The conventional wisdom in the SAR art that it is impossible to provide beam sharpening in the direction of the velocity vector of the moving vehicle. This occurs because the antenna when pointed in that direction cannot isolate the points, i.e., resolve the ambiguities, on opposite sides of the velocity vector with the same range and doppler. As a result, SAR systems have not been used for many applications, such as aircraft landing systems, gunfire control radars and bombing radars, because the conventional synthetic array cannot look dead-ahead.
It would therefore represent an advance in the art to provide a SAR system having beam sharpening capabilities in the direction of the velocity vector of the SAR.
In accordance with the invention, a SAR radar is mounted on a moving craft, and comprises means for receiving on board the moving craft radar returns with a monopulse antenna having a sum port and a difference port to provide a sum port signal from the sum port and a difference port signal from the difference port.
A first SAR receiver processes the sum port signals over a given time period to generate a first set of SAR signals representing the radar returns from the respective cells of a doppler frequency, range grid. For a given doppler frequency f, the first set of SAR signals are characterized by velocity ambiguities at azimuth angles af and -af with respect to the velocity vector of the moving craft. A second SAR receiver processes the difference port signals over a given time period to generate a second set of SAR signals representing the radar returns from the respective cells of the grid.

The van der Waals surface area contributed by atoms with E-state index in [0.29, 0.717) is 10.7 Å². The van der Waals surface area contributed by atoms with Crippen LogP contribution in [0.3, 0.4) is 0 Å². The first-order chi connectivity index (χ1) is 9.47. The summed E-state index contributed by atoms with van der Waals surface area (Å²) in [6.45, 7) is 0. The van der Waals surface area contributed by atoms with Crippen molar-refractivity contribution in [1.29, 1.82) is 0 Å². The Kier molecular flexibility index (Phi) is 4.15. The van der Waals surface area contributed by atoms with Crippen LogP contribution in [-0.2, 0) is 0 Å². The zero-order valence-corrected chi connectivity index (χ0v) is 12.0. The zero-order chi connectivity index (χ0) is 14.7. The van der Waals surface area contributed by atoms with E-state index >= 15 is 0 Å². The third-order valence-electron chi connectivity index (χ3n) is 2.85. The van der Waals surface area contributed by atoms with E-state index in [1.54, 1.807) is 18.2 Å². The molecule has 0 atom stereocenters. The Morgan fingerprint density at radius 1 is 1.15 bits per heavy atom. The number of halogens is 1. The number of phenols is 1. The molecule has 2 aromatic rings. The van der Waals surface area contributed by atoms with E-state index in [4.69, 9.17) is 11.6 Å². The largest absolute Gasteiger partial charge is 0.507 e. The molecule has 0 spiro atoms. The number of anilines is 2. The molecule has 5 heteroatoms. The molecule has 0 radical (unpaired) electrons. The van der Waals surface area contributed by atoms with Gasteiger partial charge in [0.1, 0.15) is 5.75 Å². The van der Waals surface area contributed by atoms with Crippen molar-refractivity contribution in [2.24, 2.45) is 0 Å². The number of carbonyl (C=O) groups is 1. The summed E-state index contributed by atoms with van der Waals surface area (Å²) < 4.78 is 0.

The apparatus further comprises means for performing a weighted linear combination of the first and second sets of SAR signals to form first output signals representing a left looking antenna where the ambiguous returns to the right of the velocity vector are cancelled, and second output signals representing a right looking antenna, wherein the ambiguous return to the left of the velocity vector are cancelled.
These and other features and advantages of the present invention will become more apparent from the following detailed description of an exemplary embodiment thereof, as illustrated in the accompanying drawings, in which:
FIG. 1A is a diagram of an aircraft and the beam generated by the SAR radar equipment carried by the aircraft.
FIG. 1B is a diagram of an azimuth-range grid mapping the ground area under surveillance by the aircraft of FIG. 1A.
FIG. 2 is a schematic block diagram of an apparatus for practicing the invention.
FIGS. 3A and 3B are graphical representations of array sum and difference patterns, and of processed array patterns tuned to isolate the left azimuth ambiguity and the right azimuth ambiguity.
FIG. 4 is a diagram illustrating the resolution of an endfire array.
FIG. 5 illustrates a Fresnel Zone Plate formed by the isodoppler lines of an endfire array.